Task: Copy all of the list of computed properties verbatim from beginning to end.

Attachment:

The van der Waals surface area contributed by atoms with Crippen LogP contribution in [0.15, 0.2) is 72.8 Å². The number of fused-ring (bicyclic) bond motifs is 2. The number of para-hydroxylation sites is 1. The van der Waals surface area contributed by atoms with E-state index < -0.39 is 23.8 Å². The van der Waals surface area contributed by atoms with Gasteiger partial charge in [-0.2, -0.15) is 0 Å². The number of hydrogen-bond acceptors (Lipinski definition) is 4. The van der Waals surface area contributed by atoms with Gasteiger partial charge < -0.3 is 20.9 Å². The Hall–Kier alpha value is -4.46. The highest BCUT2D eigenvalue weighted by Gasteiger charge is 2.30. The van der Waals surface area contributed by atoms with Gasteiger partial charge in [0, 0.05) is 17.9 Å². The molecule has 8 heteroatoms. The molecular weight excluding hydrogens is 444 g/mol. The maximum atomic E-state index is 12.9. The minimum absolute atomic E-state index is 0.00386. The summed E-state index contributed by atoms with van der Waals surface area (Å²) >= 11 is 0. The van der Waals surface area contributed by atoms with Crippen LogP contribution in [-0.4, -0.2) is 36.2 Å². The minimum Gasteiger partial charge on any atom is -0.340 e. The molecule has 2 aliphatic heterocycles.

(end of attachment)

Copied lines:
The van der Waals surface area contributed by atoms with Crippen LogP contribution in [0.15, 0.2) is 72.8 Å². The number of fused-ring (bicyclic) bond motifs is 2. The number of para-hydroxylation sites is 1. The van der Waals surface area contributed by atoms with E-state index < -0.39 is 23.8 Å². The van der Waals surface area contributed by atoms with Gasteiger partial charge in [-0.2, -0.15) is 0 Å². The number of hydrogen-bond acceptors (Lipinski definition) is 4. The van der Waals surface area contributed by atoms with Gasteiger partial charge < -0.3 is 20.9 Å². The Hall–Kier alpha value is -4.46. The highest BCUT2D eigenvalue weighted by Gasteiger charge is 2.30. The van der Waals surface area contributed by atoms with Gasteiger partial charge in [0, 0.05) is 17.9 Å². The molecule has 8 heteroatoms. The molecular weight excluding hydrogens is 444 g/mol. The maximum atomic E-state index is 12.9. The minimum absolute atomic E-state index is 0.00386. The summed E-state index contributed by atoms with van der Waals surface area (Å²) >= 11 is 0. The van der Waals surface area contributed by atoms with Crippen LogP contribution in [-0.4, -0.2) is 36.2 Å². The minimum Gasteiger partial charge on any atom is -0.340 e. The molecule has 2 aliphatic heterocycles.